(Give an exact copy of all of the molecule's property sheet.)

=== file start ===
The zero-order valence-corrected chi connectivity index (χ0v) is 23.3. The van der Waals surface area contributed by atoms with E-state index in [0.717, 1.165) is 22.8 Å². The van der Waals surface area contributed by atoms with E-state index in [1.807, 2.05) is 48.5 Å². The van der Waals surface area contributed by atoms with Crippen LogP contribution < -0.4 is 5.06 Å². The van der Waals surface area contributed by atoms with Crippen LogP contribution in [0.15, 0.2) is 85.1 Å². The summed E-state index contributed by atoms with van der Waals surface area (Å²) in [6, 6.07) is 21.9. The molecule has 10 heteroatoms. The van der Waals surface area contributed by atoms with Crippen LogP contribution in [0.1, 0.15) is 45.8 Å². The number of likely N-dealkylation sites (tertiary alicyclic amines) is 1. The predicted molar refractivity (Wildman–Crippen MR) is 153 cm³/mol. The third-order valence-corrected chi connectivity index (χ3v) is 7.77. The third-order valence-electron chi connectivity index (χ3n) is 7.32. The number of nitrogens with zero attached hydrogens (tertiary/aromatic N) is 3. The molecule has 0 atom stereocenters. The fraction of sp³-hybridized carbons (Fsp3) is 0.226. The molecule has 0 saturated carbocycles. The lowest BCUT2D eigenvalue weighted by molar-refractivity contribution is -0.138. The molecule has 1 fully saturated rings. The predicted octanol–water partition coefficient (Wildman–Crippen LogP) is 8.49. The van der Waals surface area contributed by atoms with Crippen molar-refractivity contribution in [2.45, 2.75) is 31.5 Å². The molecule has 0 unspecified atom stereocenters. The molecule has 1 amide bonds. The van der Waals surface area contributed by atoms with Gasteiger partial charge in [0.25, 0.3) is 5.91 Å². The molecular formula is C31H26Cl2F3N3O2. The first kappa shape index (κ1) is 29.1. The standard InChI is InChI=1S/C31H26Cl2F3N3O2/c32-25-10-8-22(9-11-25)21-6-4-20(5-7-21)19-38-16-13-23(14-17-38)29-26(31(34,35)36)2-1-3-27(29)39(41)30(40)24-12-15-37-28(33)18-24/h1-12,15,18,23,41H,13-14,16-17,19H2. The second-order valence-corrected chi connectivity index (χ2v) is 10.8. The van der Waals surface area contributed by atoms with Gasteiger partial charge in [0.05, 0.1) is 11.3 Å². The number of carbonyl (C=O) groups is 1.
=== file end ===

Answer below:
The zero-order valence-corrected chi connectivity index (χ0v) is 23.3. The van der Waals surface area contributed by atoms with E-state index in [0.717, 1.165) is 22.8 Å². The van der Waals surface area contributed by atoms with E-state index in [1.807, 2.05) is 48.5 Å². The van der Waals surface area contributed by atoms with Crippen LogP contribution < -0.4 is 5.06 Å². The van der Waals surface area contributed by atoms with Crippen LogP contribution in [0.15, 0.2) is 85.1 Å². The summed E-state index contributed by atoms with van der Waals surface area (Å²) in [6, 6.07) is 21.9. The molecule has 10 heteroatoms. The van der Waals surface area contributed by atoms with Crippen LogP contribution in [0.1, 0.15) is 45.8 Å². The number of likely N-dealkylation sites (tertiary alicyclic amines) is 1. The predicted molar refractivity (Wildman–Crippen MR) is 153 cm³/mol. The third-order valence-corrected chi connectivity index (χ3v) is 7.77. The third-order valence-electron chi connectivity index (χ3n) is 7.32. The number of nitrogens with zero attached hydrogens (tertiary/aromatic N) is 3. The molecule has 0 atom stereocenters. The fraction of sp³-hybridized carbons (Fsp3) is 0.226. The molecule has 0 saturated carbocycles. The lowest BCUT2D eigenvalue weighted by molar-refractivity contribution is -0.138. The molecule has 1 fully saturated rings. The predicted octanol–water partition coefficient (Wildman–Crippen LogP) is 8.49. The van der Waals surface area contributed by atoms with Crippen molar-refractivity contribution in [2.45, 2.75) is 31.5 Å². The molecule has 0 unspecified atom stereocenters. The molecule has 1 amide bonds. The van der Waals surface area contributed by atoms with Gasteiger partial charge in [0.25, 0.3) is 5.91 Å². The molecular formula is C31H26Cl2F3N3O2. The first kappa shape index (κ1) is 29.1. The standard InChI is InChI=1S/C31H26Cl2F3N3O2/c32-25-10-8-22(9-11-25)21-6-4-20(5-7-21)19-38-16-13-23(14-17-38)29-26(31(34,35)36)2-1-3-27(29)39(41)30(40)24-12-15-37-28(33)18-24/h1-12,15,18,23,41H,13-14,16-17,19H2. The second-order valence-corrected chi connectivity index (χ2v) is 10.8. The van der Waals surface area contributed by atoms with Gasteiger partial charge in [0.05, 0.1) is 11.3 Å². The number of carbonyl (C=O) groups is 1.